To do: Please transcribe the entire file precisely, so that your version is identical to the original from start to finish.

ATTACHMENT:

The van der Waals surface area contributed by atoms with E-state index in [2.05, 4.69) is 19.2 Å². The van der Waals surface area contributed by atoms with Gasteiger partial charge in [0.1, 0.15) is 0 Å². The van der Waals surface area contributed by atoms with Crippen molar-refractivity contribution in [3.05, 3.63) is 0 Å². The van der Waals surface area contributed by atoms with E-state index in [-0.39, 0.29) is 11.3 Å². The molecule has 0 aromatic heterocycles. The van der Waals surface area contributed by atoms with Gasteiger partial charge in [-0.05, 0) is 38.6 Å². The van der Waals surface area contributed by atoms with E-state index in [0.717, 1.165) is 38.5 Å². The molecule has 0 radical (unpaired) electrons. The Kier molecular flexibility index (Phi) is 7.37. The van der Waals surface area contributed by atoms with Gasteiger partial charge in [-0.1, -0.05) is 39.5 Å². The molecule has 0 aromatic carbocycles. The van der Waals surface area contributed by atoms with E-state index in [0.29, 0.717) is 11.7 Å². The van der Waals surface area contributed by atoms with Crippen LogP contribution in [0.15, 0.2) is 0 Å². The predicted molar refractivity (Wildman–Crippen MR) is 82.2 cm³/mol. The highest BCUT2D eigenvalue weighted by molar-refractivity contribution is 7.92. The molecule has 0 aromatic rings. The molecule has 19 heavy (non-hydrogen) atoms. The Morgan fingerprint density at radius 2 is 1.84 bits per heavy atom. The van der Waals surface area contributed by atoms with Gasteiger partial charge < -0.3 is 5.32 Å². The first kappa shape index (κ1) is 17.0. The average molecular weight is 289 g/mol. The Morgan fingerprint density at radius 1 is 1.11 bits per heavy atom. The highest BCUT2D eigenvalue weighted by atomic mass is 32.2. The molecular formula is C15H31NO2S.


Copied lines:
The van der Waals surface area contributed by atoms with E-state index in [2.05, 4.69) is 19.2 Å². The van der Waals surface area contributed by atoms with Gasteiger partial charge in [0.1, 0.15) is 0 Å². The van der Waals surface area contributed by atoms with Crippen molar-refractivity contribution in [3.05, 3.63) is 0 Å². The van der Waals surface area contributed by atoms with E-state index in [-0.39, 0.29) is 11.3 Å². The molecule has 0 aromatic heterocycles. The van der Waals surface area contributed by atoms with Gasteiger partial charge in [-0.05, 0) is 38.6 Å². The van der Waals surface area contributed by atoms with E-state index in [0.717, 1.165) is 38.5 Å². The molecule has 0 radical (unpaired) electrons. The Kier molecular flexibility index (Phi) is 7.37. The van der Waals surface area contributed by atoms with Gasteiger partial charge in [-0.1, -0.05) is 39.5 Å². The molecule has 0 aromatic carbocycles. The van der Waals surface area contributed by atoms with E-state index in [0.29, 0.717) is 11.7 Å². The van der Waals surface area contributed by atoms with Crippen LogP contribution in [0.15, 0.2) is 0 Å². The predicted molar refractivity (Wildman–Crippen MR) is 82.2 cm³/mol. The highest BCUT2D eigenvalue weighted by molar-refractivity contribution is 7.92. The molecule has 0 aromatic rings. The molecule has 19 heavy (non-hydrogen) atoms. The Morgan fingerprint density at radius 2 is 1.84 bits per heavy atom. The van der Waals surface area contributed by atoms with Gasteiger partial charge < -0.3 is 5.32 Å². The first kappa shape index (κ1) is 17.0. The average molecular weight is 289 g/mol. The Morgan fingerprint density at radius 1 is 1.11 bits per heavy atom. The highest BCUT2D eigenvalue weighted by atomic mass is 32.2. The molecular formula is C15H31NO2S.